Solstice by Deya Bhattacharya


I can feel the closing in of the sky. The day is at the end of its tether and I cannot blame it. Tomorrow will be even longer. What does one do with so much time? If it were snowing one could pretend it was Christmas, but hot days are just hot days and there are only so many baths you can take.

Mother’s on the phone in the kitchen. “I’ll just hang all the laundry out tomorrow,” I hear her say. The hottest solstice on record, the weather report said earlier today, and we’re all advised to stay at home. I wonder how many will actually do so. Mother will make us, she doesn’t need us sick on top of Father. I would have stayed at home anyway for Hamilton. He’ll be coming after lunch. He could have backed out on account of the solstice but no, he texted, he wants to see me. I still feel the warmth that washed over me when I read that. I wish I could call him and tell him about it, but that would break the rules and so I lie back instead and close my eyes and hold on to the warmth as long as I can.

Someone knocks at my door. It’s Clem. I get up and wait for her to speak, suppressing a remark about the pink popsicle stain on her chin. “Do you think long days happen so we can get more things done?” “You’re not making sense,” I say, sounding harsher than I mean to, but what does she know of getting things done at her age? She shuts the door behind her. Time stretches ahead of me like an endless corridor and I look around the room for something to do. The poem is ready, the dress is ready. I should sleep if I’m to look my best.


I will be up at dawn.

I can set the alarm as loud as I like, Clem’s room is down the hall. We’ve always had our own rooms, ever since we moved here when Tessa was nine and Clem was four. I’m glad of it, but sometimes I feel too small for so much space. People look at the house and think we’re rich, but we’re not. No one else wanted the house, which was why it was cheap. Mother took it so she could have a writing room of her own, but all we’ve ever seen her do is cook and wash and clean and do people’s flowers for extra money. Now Tessa’s the one who writes, or says she does.

We’ve all been advised to stay in tomorrow on account of the solstice. Fifteen hours of daylight, though I won’t be counting, every day has been endless this summer. Half the holidays gone and all we’ve done is stay home and suck on ice. Do that long enough and it all tastes the same – raspberry, watermelon, orange, limoncello – chunks of cold that burn your tongue. I’ve had enough. I want a piece of the day to myself before the sun is too high. The sun burns my skin and makes my pimples hurt and the creams don’t work, not even Tessa’s special turmeric cream. I’ve tried it. I guess the creams only work on skin that’s pretty to begin with. I don’t mind. It helps to be the ugly duckling. I can come and go without anyone caring.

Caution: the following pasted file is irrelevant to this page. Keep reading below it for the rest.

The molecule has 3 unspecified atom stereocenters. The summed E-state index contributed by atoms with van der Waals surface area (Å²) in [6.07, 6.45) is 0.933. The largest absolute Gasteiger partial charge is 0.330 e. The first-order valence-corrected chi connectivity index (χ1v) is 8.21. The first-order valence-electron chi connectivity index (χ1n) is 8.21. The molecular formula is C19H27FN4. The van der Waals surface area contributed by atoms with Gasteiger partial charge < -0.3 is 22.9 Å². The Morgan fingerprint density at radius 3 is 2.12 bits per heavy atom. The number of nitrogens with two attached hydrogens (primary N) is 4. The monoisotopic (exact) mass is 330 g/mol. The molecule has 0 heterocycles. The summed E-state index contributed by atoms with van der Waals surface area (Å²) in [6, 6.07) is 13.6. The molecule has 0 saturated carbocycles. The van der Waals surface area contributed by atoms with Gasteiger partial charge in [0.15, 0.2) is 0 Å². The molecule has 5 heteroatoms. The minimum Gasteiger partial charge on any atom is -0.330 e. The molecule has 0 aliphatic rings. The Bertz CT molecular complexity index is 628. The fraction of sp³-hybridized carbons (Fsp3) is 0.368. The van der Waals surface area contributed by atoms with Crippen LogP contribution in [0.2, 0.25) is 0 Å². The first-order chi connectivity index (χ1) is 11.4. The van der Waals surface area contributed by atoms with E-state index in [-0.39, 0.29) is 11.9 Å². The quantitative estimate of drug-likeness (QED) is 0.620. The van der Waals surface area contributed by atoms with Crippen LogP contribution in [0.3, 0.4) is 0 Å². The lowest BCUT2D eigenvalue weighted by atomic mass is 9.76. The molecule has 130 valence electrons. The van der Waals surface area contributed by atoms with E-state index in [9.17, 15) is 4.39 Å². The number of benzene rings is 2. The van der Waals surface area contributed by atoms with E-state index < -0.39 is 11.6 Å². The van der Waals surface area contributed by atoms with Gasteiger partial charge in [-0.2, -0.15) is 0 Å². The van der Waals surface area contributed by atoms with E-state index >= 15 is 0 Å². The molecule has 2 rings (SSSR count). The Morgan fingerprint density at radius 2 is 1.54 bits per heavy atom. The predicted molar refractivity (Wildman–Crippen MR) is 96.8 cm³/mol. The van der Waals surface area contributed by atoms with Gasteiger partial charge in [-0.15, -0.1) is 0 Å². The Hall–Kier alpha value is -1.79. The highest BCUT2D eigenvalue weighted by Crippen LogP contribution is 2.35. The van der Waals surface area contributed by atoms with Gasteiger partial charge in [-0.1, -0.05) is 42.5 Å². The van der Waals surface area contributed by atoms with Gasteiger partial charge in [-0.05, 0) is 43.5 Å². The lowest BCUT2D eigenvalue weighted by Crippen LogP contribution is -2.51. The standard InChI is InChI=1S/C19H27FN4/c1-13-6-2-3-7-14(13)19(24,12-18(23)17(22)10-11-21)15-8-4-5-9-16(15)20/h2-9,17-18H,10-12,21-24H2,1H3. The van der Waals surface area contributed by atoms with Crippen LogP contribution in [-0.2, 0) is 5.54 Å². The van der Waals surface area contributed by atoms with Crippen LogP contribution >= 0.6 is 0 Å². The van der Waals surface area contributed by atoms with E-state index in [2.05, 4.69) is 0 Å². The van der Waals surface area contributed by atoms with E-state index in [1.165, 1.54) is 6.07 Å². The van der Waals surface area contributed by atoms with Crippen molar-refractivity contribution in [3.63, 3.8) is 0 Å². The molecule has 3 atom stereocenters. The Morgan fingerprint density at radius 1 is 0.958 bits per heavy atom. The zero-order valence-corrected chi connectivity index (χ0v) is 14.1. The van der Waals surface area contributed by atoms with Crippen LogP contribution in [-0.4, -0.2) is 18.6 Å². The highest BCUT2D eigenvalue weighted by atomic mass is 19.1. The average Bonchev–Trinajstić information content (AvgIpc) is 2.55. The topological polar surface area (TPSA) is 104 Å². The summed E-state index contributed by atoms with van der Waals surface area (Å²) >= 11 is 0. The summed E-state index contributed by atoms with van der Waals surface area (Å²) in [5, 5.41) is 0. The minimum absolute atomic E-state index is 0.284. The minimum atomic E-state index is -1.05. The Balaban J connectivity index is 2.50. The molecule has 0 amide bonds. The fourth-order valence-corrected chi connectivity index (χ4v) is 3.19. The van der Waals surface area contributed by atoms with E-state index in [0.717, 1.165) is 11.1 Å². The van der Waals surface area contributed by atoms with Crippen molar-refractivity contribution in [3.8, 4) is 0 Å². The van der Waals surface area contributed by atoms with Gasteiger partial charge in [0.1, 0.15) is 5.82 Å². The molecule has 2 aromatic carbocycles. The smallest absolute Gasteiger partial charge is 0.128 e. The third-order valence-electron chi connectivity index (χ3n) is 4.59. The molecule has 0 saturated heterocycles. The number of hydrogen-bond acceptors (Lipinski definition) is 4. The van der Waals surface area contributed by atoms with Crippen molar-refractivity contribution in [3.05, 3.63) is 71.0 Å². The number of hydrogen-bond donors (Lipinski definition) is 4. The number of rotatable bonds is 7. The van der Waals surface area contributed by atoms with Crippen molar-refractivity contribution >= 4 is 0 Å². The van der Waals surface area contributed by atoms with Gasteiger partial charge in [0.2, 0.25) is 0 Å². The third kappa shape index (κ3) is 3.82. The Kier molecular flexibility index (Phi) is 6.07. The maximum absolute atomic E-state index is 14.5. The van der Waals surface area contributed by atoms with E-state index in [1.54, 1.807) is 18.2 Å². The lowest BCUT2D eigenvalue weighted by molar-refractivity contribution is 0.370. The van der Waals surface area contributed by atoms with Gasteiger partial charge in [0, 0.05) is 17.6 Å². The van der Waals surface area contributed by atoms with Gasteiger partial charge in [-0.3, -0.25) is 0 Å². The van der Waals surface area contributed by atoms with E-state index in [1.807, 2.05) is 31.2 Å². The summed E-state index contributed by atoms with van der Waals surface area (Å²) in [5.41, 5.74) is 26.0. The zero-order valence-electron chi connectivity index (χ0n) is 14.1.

A few more hours to the longest day of the year. The night seems to know it. The clouds are hanging heavier. I could almost reach out and catch a handful for myself. What do they think about the sun taking over like this?



It’s not the weather that’s to blame, not entirely. We live too far out of the way for anything fun to happen, even if it weren’t a hot summer. Mother hates the house and herself for wanting it. I remember her writing at the desk in the upstairs bedroom, but that was years ago and she’ll deny it if we bring it up now. I think it’s okay to be sad if dreams don’t work out, but perhaps she thinks that’s weakness. Dessert tonight was pudding topped with my namesake. Had Mother run out of ordinary names by the time I was born? Every time I cross the garage there is that boy who sings “O My Darling Clementine”. I’m scared to ask him to stop. Does that mean he thinks I like it? Tessa and Julia and Mother call me Clem, which isn’t much better but I couldn’t tell them to stop either.